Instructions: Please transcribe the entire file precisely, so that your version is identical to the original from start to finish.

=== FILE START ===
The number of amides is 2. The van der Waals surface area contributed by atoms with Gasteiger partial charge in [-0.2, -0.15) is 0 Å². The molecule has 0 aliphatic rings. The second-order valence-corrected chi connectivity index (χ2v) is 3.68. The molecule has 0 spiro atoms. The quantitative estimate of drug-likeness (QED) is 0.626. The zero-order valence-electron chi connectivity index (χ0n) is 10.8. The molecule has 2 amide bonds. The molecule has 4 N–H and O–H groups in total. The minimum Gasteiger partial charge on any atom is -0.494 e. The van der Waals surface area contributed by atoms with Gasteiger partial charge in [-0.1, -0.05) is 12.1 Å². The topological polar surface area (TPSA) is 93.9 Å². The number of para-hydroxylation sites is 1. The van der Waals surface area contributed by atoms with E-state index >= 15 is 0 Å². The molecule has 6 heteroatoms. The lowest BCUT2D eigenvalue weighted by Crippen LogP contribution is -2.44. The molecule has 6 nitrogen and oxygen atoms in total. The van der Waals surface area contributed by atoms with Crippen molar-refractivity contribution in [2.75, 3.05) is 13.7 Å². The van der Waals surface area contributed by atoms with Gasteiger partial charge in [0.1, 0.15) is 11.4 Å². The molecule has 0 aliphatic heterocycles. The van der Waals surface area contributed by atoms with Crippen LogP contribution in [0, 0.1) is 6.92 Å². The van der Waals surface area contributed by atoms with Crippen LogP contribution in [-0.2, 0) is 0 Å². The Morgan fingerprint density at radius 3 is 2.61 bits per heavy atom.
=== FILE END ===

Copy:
The number of amides is 2. The van der Waals surface area contributed by atoms with Gasteiger partial charge in [-0.2, -0.15) is 0 Å². The molecule has 0 aliphatic rings. The second-order valence-corrected chi connectivity index (χ2v) is 3.68. The molecule has 0 spiro atoms. The quantitative estimate of drug-likeness (QED) is 0.626. The zero-order valence-electron chi connectivity index (χ0n) is 10.8. The molecule has 2 amide bonds. The molecule has 4 N–H and O–H groups in total. The minimum Gasteiger partial charge on any atom is -0.494 e. The van der Waals surface area contributed by atoms with Gasteiger partial charge in [-0.1, -0.05) is 12.1 Å². The topological polar surface area (TPSA) is 93.9 Å². The number of para-hydroxylation sites is 1. The van der Waals surface area contributed by atoms with E-state index >= 15 is 0 Å². The molecule has 6 heteroatoms. The lowest BCUT2D eigenvalue weighted by Crippen LogP contribution is -2.44. The molecule has 6 nitrogen and oxygen atoms in total. The van der Waals surface area contributed by atoms with Crippen molar-refractivity contribution in [2.75, 3.05) is 13.7 Å². The van der Waals surface area contributed by atoms with Gasteiger partial charge in [0.1, 0.15) is 11.4 Å². The molecule has 0 aliphatic heterocycles. The van der Waals surface area contributed by atoms with Crippen LogP contribution in [0, 0.1) is 6.92 Å². The van der Waals surface area contributed by atoms with Crippen LogP contribution in [-0.2, 0) is 0 Å². The Morgan fingerprint density at radius 3 is 2.61 bits per heavy atom.